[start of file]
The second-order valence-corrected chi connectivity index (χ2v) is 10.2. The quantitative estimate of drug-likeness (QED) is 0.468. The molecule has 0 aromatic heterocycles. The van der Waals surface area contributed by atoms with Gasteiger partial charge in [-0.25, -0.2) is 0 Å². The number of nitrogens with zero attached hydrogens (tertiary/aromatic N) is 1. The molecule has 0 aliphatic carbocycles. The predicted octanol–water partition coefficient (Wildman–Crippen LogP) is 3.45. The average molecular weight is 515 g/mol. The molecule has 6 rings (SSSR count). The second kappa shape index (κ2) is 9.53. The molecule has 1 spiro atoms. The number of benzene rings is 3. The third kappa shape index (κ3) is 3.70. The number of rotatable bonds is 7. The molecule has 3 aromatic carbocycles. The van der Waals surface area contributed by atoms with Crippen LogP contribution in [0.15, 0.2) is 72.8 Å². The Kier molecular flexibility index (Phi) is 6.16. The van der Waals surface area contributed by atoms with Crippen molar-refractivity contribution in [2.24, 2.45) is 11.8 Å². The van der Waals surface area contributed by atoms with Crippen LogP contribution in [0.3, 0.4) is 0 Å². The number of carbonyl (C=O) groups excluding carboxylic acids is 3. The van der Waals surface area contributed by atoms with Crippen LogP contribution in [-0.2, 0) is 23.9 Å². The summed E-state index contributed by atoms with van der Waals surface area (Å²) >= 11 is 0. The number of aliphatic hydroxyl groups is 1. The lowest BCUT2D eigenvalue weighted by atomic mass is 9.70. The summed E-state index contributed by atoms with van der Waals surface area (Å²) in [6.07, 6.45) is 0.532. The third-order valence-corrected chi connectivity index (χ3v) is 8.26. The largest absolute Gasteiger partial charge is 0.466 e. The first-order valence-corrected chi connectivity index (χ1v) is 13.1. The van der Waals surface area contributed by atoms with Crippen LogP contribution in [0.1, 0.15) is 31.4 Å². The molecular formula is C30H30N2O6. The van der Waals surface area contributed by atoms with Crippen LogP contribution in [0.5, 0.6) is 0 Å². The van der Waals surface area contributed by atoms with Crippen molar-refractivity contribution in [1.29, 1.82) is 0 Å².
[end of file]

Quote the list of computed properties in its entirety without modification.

The second-order valence-corrected chi connectivity index (χ2v) is 10.2. The quantitative estimate of drug-likeness (QED) is 0.468. The molecule has 0 aromatic heterocycles. The van der Waals surface area contributed by atoms with Gasteiger partial charge in [-0.25, -0.2) is 0 Å². The number of nitrogens with zero attached hydrogens (tertiary/aromatic N) is 1. The molecule has 0 aliphatic carbocycles. The predicted octanol–water partition coefficient (Wildman–Crippen LogP) is 3.45. The average molecular weight is 515 g/mol. The molecule has 6 rings (SSSR count). The second kappa shape index (κ2) is 9.53. The molecule has 1 spiro atoms. The number of benzene rings is 3. The third kappa shape index (κ3) is 3.70. The number of rotatable bonds is 7. The molecule has 3 aromatic carbocycles. The van der Waals surface area contributed by atoms with Crippen LogP contribution in [0.15, 0.2) is 72.8 Å². The Kier molecular flexibility index (Phi) is 6.16. The van der Waals surface area contributed by atoms with Crippen molar-refractivity contribution in [2.24, 2.45) is 11.8 Å². The van der Waals surface area contributed by atoms with Crippen LogP contribution in [0.3, 0.4) is 0 Å². The number of carbonyl (C=O) groups excluding carboxylic acids is 3. The van der Waals surface area contributed by atoms with Crippen LogP contribution in [-0.2, 0) is 23.9 Å². The summed E-state index contributed by atoms with van der Waals surface area (Å²) >= 11 is 0. The number of aliphatic hydroxyl groups is 1. The lowest BCUT2D eigenvalue weighted by atomic mass is 9.70. The summed E-state index contributed by atoms with van der Waals surface area (Å²) in [6.07, 6.45) is 0.532. The third-order valence-corrected chi connectivity index (χ3v) is 8.26. The largest absolute Gasteiger partial charge is 0.466 e. The first-order valence-corrected chi connectivity index (χ1v) is 13.1. The van der Waals surface area contributed by atoms with Crippen LogP contribution in [0.1, 0.15) is 31.4 Å². The molecular formula is C30H30N2O6. The van der Waals surface area contributed by atoms with Crippen LogP contribution in [0.5, 0.6) is 0 Å². The van der Waals surface area contributed by atoms with Crippen molar-refractivity contribution in [1.29, 1.82) is 0 Å².